I was the kind of kid who would be a world away when caught up in thoughts.
Ask me what I wanted to become when I was ten and my answers were teacher, nurse, doctor, dancer, singer, pianist, etc. Ask me at age 18 and I was clueless. I had a passion for fashion and French, but with reality and my parents knocking, I chose accounting for practicality. I have no regrets though because I found a job with Campus WorkLink and met some great people, but this is definitely not a career for me. Still searching.
I was the typical girl who dreamed of fairy tale weddings. I can get lost when day dreaming about my wedding. There are just so many details to consider: the dress, my bridesmaids and their dresses, decorations, flowers, etc. When was it going to happen? I was hoping around the age of 23 to 25. Let's just say that I'm still waiting. Oh well, back to daydreaming. I think I have all the details pinpointed by now. Just call me Monica Gellar crazy.
I haven't put too much thought into kids or retirement since I haven't set foot in the honeymoon stage yet.
Well, back to the present. Although my childhood dreams have not become realities yet, I have much to be happy for. I have a job to support my shopping sprees, great friends to share laughs with, a wonderful family who puts up with me, and a sweet boyfriend that loves me.
Remember when you were a kid and someone would ask you what wanted to be when you grew up? I always loved answering this question because I had a million things on my list that I wanted to do. I wanted to be a teacher, a nurse, a singer, a dancer, a police officer, and an actress.
Don't ask me what I was thinking when I said that I wanted to be a police officer, I am way too lazy to chase after anyone.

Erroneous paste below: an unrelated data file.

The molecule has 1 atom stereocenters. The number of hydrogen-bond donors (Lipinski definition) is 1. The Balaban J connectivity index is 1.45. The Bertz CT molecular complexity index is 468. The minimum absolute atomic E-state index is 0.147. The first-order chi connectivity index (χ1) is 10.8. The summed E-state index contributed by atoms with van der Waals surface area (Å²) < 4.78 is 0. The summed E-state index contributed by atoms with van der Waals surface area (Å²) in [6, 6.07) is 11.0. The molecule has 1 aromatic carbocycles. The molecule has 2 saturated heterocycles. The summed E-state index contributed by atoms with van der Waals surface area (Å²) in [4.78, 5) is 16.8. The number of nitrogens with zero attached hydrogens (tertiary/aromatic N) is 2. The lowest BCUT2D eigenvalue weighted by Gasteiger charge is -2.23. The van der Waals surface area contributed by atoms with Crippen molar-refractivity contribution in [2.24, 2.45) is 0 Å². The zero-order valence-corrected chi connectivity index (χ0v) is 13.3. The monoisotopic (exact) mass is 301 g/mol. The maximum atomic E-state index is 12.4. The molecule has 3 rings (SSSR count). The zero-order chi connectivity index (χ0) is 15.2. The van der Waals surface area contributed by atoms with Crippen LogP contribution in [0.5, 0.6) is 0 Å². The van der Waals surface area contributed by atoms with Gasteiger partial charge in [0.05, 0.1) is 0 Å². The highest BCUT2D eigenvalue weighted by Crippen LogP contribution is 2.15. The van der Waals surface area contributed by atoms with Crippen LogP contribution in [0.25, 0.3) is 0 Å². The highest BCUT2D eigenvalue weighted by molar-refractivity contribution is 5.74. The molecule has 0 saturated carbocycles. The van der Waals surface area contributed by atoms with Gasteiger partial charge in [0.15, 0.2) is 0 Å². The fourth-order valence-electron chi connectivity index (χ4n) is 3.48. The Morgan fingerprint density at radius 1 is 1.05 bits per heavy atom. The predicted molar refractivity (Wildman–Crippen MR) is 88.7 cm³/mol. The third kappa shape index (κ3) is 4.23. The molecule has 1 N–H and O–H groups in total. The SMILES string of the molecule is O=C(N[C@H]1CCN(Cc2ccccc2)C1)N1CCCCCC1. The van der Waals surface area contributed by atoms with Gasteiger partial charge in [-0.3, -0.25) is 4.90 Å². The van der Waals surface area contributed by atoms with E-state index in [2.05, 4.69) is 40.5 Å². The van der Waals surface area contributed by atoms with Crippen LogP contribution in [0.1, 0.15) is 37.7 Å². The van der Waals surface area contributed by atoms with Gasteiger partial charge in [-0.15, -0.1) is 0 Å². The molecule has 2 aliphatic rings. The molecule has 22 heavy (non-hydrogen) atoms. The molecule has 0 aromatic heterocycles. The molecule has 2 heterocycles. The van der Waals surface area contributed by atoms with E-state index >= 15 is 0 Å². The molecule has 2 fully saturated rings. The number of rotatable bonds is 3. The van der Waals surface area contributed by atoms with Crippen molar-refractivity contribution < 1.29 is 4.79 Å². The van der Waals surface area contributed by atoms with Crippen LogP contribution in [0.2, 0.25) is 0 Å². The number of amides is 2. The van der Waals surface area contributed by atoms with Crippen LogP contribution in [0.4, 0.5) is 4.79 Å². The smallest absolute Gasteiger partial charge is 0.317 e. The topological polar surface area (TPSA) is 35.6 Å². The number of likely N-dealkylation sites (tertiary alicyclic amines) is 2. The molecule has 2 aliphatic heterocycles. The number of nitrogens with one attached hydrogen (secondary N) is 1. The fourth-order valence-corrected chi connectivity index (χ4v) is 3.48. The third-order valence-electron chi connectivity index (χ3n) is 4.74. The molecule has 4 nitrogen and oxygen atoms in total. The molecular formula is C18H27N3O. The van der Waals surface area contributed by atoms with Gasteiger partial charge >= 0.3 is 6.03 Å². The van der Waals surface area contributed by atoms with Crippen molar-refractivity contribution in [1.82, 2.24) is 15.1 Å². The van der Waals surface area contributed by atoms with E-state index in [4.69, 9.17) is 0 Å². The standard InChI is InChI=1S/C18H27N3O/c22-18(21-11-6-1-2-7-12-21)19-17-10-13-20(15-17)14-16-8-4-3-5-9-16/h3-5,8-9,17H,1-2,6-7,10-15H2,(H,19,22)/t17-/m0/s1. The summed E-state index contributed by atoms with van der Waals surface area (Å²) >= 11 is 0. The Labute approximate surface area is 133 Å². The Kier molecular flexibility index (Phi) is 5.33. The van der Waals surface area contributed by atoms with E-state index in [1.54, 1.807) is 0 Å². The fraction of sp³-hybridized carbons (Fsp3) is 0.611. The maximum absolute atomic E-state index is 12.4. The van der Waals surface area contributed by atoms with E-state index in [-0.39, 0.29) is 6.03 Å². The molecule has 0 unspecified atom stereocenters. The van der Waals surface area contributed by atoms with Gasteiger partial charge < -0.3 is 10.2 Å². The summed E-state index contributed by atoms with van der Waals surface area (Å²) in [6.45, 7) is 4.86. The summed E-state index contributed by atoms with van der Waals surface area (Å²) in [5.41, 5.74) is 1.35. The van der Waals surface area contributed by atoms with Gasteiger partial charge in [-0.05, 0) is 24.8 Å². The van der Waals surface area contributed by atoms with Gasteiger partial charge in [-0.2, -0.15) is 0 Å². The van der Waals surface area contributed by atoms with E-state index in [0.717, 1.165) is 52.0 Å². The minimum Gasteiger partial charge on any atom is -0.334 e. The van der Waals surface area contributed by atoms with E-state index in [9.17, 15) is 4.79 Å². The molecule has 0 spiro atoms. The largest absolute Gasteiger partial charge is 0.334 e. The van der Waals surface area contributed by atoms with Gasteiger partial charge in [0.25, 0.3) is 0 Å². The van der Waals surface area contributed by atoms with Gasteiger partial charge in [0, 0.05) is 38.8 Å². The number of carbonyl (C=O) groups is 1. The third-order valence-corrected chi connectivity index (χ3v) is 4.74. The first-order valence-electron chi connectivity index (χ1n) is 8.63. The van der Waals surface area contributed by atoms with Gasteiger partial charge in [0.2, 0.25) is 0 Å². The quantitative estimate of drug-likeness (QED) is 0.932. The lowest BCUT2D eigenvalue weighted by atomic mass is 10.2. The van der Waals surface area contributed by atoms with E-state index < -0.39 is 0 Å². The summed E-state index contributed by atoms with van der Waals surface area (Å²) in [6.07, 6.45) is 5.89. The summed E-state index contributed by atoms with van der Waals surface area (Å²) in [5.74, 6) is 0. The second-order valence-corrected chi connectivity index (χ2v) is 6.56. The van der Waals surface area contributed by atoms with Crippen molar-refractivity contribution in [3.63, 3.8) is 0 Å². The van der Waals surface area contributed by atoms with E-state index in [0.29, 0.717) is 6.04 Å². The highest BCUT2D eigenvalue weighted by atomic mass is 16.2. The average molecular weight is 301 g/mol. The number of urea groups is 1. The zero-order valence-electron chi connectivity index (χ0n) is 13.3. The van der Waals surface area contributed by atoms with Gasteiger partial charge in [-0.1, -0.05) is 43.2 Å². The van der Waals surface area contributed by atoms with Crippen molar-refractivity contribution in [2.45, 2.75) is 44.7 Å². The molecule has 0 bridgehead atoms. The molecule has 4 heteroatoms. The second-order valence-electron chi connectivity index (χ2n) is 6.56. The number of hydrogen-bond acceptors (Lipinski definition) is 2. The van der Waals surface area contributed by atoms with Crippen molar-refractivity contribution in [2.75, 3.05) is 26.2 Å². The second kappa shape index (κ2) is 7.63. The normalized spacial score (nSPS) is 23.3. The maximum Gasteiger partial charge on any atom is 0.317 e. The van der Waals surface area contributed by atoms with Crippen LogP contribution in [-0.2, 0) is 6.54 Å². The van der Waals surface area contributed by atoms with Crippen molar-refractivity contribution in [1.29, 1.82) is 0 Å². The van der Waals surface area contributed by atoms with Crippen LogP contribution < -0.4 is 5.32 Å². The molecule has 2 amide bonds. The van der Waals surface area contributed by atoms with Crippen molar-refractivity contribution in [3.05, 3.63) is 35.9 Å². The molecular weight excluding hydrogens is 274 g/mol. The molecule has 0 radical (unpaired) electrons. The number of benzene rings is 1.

But out of all those possible career choices, the one thing that I really wanted to do was act. If you haven't already noticed, I kinda love attention and I also like to be the center of it.
When I was a kid, I would hide in my room and I would look into my mirror and pretend it was my audience. I would then deliver a long-winded monologue about anything: school, candy, the people in my class, anything, I just wanted to dramatize my life. I used to fantasize what it would be like to be a big star. I would pull a major diva tantrum and demand that someone feed me only brown M&M's.
In my sixth grade drama class, I would act as if I was really nervous to participate, and then I would go up to the front of the class and blow my classmates away (that's not quite how it happened, but hey, I like to embellish). I loved hearing the class laugh and big me up. I began to think that I was born to entertain.
But by the time I got to high school, my acting bug was put on the back burner. I still liked it, but I felt more passionate about writing. I liked the fact that I could write about my feelings, instead of "being a character." Being the crazy/artsy chick that I was, I would actually write poetry on any given subject. I wrote about being late for class, my teacher's ugly pants, and of course the typical mushy love poem. I really had too much time on my hands.
Throughout the years, I have taken some time off from writing, but I always seem to come back. I realize that it is something that I was born to do, and I could never give it up. ¤ C.Ho.